We need to know what exposures contribute to these disorders and how effects occur. The prevalence of neurodevelopmental disorders including autism, ADHD, and anxiety is increasing in children without known cause. Early life programming of brain development is extremely important for cognition and neurologic function throughout life. The neurologic system starts to develop in fetal life and continues with important periods of vulnerability throughout early childhood, later childhood, and adolescence.
Childhood obesity is at epidemic proportions in the United States. While exercise and diet play a large role in metabolic programming, many physicians and scientists recognize that some individuals have different metabolic set points that predispose them to gain weight and store fat. Programming of these set points is thought to occur in utero because infants born small or large for gestational age are both at increased risk for obesity later in life.
Both genetic and environmental factors such as dust and pollen contribute to allergic (IgE mediated) disease development, but little is known about how emerging environmental toxicants may contribute to disease development. Childhood allergies, asthma, and eczema are considered atopic diseases that consistently lead to physician visits and/or hospital admission. Maternal history of allergies and asthma is directly linked to infant outcomes and may reflect both genetic and environmental exposures during the prenatal period. With the rise in these diseases, other environmental factors such as changing pollen concentrations due to climate change, new toxicants found in dust, or exposure to nanoparticles may be contributing to disease development.
A growing body of research suggests that there are benefits to conducting environmental health research in partnership with communities. Specifically, low income, underserved communities with disproportionate burdens of environmental exposures and disease should be a priority. Community based participatory research (CBPR) can expand social structures and processes that contribute to the ability of community members to improve health and may enhance translation of research findings into actions to reduce exposures to environmental toxicants and improve public health overall.
We applaud EPA for the continued support for the EPA Community Action for a Renewed Environment (CARE) Program that offers innovative ways for communities to take the lead in research activities, organize, and act to reduce exposures. This program should serve as a model program that can be replicated and expanded.
CHPAC concludes that greater investment in research regarding prenatal exposures and its associated health effects, along with greater dissemination and public discussion of these findings are essential to the development of sound policies and practices. CHPAC is aware that EPA is being harshly criticized for carrying out its fundamental responsibility to protect public health. Groups focused on children’s health and allied areas could bring attention to the extensive public benefits of sound environmental protection policies and particularly the opportunities to make kids healthier and smarter by taking care of their early environments. CHPAC urges EPA to consider these recommendations in its efforts to advance the agency’s policies, practices, and research agenda related to the prenatal period.Thank you for your commitment to children’s health.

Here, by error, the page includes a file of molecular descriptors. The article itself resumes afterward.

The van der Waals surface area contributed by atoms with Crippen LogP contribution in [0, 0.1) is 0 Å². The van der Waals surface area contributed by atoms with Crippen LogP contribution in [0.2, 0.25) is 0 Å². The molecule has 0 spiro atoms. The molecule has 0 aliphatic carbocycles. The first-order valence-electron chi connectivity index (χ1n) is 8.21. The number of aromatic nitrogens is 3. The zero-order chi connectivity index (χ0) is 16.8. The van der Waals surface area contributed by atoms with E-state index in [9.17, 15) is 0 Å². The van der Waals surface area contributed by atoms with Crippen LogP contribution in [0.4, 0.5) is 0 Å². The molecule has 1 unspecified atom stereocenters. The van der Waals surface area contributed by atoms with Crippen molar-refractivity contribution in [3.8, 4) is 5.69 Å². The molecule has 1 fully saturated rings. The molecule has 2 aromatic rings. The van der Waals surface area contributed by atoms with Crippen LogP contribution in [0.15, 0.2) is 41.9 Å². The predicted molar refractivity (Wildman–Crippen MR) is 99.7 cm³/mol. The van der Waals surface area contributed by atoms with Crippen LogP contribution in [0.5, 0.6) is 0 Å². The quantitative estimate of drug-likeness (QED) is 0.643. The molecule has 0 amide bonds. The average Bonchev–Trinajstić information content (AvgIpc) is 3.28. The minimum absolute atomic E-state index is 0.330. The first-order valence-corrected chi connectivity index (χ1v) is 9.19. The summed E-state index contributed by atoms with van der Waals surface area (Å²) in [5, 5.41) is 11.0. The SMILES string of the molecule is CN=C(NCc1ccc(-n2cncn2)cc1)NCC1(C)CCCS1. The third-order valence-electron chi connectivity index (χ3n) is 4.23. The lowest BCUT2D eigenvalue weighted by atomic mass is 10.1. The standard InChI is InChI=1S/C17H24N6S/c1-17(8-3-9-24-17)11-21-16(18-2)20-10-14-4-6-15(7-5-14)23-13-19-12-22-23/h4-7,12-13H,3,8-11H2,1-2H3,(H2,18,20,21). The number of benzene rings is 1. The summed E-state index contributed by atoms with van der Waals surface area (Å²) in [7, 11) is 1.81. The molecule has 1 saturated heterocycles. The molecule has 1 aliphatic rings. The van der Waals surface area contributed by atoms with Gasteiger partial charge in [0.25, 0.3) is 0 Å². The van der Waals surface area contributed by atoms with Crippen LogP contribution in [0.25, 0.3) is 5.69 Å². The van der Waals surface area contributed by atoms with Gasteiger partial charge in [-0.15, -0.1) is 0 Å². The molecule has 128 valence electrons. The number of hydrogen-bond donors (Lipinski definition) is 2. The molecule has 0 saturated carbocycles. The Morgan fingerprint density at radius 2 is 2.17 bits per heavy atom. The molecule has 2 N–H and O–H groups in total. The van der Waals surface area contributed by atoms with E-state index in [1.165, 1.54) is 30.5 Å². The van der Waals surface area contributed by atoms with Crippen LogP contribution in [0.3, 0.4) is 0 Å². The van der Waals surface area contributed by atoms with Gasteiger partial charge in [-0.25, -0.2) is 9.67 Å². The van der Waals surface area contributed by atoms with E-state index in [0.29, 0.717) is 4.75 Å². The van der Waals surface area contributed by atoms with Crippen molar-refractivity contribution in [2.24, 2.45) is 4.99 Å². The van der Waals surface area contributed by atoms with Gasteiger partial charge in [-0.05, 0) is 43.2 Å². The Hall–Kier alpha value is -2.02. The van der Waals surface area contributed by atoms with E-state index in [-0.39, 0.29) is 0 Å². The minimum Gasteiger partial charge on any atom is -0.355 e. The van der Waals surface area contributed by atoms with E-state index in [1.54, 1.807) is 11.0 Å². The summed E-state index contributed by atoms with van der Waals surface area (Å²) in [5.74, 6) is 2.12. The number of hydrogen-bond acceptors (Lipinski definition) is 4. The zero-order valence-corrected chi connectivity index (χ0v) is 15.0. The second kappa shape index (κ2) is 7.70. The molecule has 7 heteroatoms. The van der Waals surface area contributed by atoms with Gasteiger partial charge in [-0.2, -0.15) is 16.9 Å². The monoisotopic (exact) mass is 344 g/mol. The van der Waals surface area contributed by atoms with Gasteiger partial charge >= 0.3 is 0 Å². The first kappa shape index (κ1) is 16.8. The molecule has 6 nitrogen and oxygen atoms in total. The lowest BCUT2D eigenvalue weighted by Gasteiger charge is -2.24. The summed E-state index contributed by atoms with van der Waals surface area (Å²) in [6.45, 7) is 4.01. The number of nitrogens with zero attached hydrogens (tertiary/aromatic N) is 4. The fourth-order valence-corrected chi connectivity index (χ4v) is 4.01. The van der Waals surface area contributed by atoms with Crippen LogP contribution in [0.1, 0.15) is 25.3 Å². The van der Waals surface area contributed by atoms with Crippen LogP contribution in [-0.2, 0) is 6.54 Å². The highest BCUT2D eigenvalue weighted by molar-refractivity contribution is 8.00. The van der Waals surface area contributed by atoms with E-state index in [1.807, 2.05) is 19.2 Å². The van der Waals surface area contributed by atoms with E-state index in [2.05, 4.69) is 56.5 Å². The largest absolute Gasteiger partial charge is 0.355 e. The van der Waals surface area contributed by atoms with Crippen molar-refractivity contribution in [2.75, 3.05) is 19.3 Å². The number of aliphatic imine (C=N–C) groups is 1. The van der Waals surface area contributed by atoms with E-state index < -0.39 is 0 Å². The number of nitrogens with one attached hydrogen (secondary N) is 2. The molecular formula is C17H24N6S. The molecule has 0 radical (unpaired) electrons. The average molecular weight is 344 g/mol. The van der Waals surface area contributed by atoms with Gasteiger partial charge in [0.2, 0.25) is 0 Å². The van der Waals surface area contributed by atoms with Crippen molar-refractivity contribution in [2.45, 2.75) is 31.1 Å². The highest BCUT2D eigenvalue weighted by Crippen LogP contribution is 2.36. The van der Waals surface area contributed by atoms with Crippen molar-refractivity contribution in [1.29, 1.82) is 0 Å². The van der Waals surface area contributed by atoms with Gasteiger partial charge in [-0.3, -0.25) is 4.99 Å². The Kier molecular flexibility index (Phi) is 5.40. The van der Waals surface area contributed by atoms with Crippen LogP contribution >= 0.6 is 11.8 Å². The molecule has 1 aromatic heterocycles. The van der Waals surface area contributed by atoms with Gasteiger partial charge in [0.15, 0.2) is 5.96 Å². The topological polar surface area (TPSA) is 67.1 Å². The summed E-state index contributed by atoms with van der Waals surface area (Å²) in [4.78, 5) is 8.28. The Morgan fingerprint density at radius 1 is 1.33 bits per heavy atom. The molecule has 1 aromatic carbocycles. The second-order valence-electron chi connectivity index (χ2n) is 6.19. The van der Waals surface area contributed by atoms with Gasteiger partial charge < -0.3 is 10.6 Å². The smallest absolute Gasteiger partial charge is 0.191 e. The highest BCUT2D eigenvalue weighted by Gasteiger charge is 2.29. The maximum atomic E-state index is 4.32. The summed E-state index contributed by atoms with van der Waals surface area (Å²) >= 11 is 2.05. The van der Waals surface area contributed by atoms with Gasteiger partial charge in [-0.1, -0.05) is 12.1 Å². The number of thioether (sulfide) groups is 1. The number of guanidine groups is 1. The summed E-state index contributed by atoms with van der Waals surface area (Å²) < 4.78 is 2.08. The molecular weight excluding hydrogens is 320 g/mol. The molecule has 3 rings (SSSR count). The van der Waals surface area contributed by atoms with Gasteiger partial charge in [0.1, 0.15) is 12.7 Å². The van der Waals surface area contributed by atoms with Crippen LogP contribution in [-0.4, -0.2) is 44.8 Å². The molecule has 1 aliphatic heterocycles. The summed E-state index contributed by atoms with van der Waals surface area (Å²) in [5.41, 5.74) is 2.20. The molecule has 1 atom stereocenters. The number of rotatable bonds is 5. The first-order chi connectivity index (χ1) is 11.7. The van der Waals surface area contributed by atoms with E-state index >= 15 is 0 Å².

Pamela Shubat, Ph.D., Chair
Children’s Health Protection Advisory Committee
cc: Peter Grevatt, Director, Office of Children’s Health Protection, Office of the Administrator
1CHPAC letters of Dec 20, 2011; March 3, 2011; and October 21, 2010 at http: //yosemite.epa.gov/ochp/ochpweb.nsf/content/CHPAC_Comments.htm
2A Decade of Children’s Environmental Health Research, EPA Office of Research and Development, December 2007 http://epa.gov/ncer/publications/research_results_synthesis/ceh_report_508 .pdf
3CHPAC July 2007 letter on EPA/NIEHS Children’s Centers and attached report Review of the Research Translation of the EPA/NIEHS Children’s Research Centers: Accomplishments and Opportunities for the Future http: //yosemite.epa.gov/ochp/ochpweb.nsf/content/CHPAC_Comments.htm
5 Staying Safe, http://www .marchofdimes.com/pregnancy/stayingsafe_indepth.html
6 Promoting Good Prenatal Health: Air Pollution and Pregnancy, http://yosemite.epa.gov/ochp/ochpweb.nsf/conte nt/OCHP_Prenatal_FS_7_10.htm/$File/OCHP_Prenatal_FS_7_10.pdf